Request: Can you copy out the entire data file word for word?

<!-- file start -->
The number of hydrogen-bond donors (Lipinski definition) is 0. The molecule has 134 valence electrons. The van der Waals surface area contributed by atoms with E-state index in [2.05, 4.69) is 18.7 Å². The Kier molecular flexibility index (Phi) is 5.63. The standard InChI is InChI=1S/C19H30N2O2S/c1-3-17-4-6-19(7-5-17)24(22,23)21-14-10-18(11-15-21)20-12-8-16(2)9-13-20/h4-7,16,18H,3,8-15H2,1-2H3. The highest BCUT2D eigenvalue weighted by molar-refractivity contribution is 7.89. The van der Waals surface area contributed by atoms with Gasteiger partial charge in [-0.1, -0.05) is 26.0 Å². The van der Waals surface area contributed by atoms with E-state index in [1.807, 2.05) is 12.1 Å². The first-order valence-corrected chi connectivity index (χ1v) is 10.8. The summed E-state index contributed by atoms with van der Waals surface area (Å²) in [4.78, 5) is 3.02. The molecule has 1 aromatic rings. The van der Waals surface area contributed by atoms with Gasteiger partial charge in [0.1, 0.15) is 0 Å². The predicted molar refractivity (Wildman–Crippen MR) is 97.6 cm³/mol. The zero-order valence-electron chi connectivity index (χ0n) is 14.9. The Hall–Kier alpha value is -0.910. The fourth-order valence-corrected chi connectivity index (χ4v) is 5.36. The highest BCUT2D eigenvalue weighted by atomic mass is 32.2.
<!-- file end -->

The number of hydrogen-bond donors (Lipinski definition) is 0. The molecule has 134 valence electrons. The van der Waals surface area contributed by atoms with E-state index in [2.05, 4.69) is 18.7 Å². The Kier molecular flexibility index (Phi) is 5.63. The standard InChI is InChI=1S/C19H30N2O2S/c1-3-17-4-6-19(7-5-17)24(22,23)21-14-10-18(11-15-21)20-12-8-16(2)9-13-20/h4-7,16,18H,3,8-15H2,1-2H3. The highest BCUT2D eigenvalue weighted by molar-refractivity contribution is 7.89. The van der Waals surface area contributed by atoms with Gasteiger partial charge in [-0.1, -0.05) is 26.0 Å². The van der Waals surface area contributed by atoms with E-state index in [1.807, 2.05) is 12.1 Å². The first-order valence-corrected chi connectivity index (χ1v) is 10.8. The summed E-state index contributed by atoms with van der Waals surface area (Å²) in [4.78, 5) is 3.02. The molecule has 1 aromatic rings. The van der Waals surface area contributed by atoms with Gasteiger partial charge in [0.1, 0.15) is 0 Å². The predicted molar refractivity (Wildman–Crippen MR) is 97.6 cm³/mol. The zero-order valence-electron chi connectivity index (χ0n) is 14.9. The Hall–Kier alpha value is -0.910. The fourth-order valence-corrected chi connectivity index (χ4v) is 5.36. The highest BCUT2D eigenvalue weighted by atomic mass is 32.2.